Mimi Tjong, a mother of three, swears by this, saying that it is time-tested and that it works. How to do it: Stir one teaspoon of honey in warm water and drink the solution. Do this once in the morning and once at night. Any kind of honey will do.
4. Honey-lemon-ginger mix
Angela W. M., a jewellery designer from Tanzania who is a mother of three teenagers, has a personal favourite – ginger-lemon tea. How to do it: Brew a tea out one tablespoon of grated ginger and half a lemon with two cups of water. Heat the mixture until it boils, then turn the fire off and allow it to steep for about 20 minutes. Stir in two tablespoons of honey, then drink. You can also add one clove of minced garlic before boiling, for its antibiotic properties.
1. Steam it up
Fill the bath with hot water and let it steam up the bathroom. A hot shower can work too. Close the door and window, and turn off the exhaust fan if there is one. Breathing in the steam helps break up nasal congestion. Let your child shower in the steamed bathroom to help her feel better.
2. Get (even more) humid!
As an alternative to steaming up the bathroom, try using a cool-mist humidifier. Place one humidifier in the bedroom where she sleeps to help her breathe better, and hence sleep better.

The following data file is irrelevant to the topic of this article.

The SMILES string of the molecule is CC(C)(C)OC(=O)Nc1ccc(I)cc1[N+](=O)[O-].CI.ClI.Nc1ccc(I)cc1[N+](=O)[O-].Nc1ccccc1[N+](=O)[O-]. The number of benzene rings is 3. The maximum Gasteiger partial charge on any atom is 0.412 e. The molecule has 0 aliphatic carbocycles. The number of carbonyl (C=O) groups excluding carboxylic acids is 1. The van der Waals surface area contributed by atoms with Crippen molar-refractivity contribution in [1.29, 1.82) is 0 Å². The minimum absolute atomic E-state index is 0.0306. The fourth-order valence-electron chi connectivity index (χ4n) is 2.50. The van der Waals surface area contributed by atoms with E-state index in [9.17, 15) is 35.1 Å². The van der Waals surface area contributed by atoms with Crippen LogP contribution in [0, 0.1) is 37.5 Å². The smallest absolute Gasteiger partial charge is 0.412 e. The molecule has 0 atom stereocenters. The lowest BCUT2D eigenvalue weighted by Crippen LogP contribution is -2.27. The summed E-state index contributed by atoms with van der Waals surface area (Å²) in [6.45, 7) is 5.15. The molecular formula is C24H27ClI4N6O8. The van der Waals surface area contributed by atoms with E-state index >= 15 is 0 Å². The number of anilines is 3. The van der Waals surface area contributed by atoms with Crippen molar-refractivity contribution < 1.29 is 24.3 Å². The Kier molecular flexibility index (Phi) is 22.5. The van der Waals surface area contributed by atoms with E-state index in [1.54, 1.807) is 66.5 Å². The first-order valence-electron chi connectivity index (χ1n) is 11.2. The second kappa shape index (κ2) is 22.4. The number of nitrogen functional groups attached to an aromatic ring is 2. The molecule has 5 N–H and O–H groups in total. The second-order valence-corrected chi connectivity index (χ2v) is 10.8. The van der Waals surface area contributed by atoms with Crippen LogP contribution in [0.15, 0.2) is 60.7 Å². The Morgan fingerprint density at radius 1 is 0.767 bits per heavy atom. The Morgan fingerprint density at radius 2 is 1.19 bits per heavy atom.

3. Do a Nasal spray
Unlike highly processed table salt, sea salt has health benefits which include reducing inflammation in the respiratory system. Thus, letting your child use sea salt nasal spray can help slow down the production of phlegm – which would in turn help the coughing subside.
4. Ban the air-conditioner
Turn off the air-conditioner. If it is too uncomfortable to sleep without it, set the temperature to about 25 to 26 degrees Centigrade and aim the blower away from your child.
EVEN MORE USEFUL COUGHING FACTS!
An influenza virus – which transfers via droplets and respiratory secretions – can survive up to 48 hours on hard surfaces, up to 12 hours on tissue paper, and about five minutes on hands. Remind your child that germs are not meant to be shared, and teach her how to stop the spread if she is infected.
1. Cover her mouth and nose with a piece of tissue paper when she coughs or sneezes.
2. Throw the used tissue paper into the rubbish bin.
3. Wash her hands with soap or use alcohol-based hand sanitiser.
4. Get your child to wear a paper face mask when she is around others.
When to See a Doctor
The early days of coughs are not to be overly worried about. But if one or more of the symptoms below persist, it would be best to have a doctor check on your child.
1. Wheezy: when her breathing is wheezy and sounds turbulent or restricted.
2. Lengthy: when she has been coughing for more than three weeks, and it is worsening and affecting her sleep.
3. High temperature: if there is a persistent fever of 38 degrees Celsius and beyond for three days.
4. Uneven breathing: if she is breathing much faster than usual.
5. Too young: when the feverish and coughing child is less than three months old.
6. Bluish: when her lips or face turn a blue and dusky colour.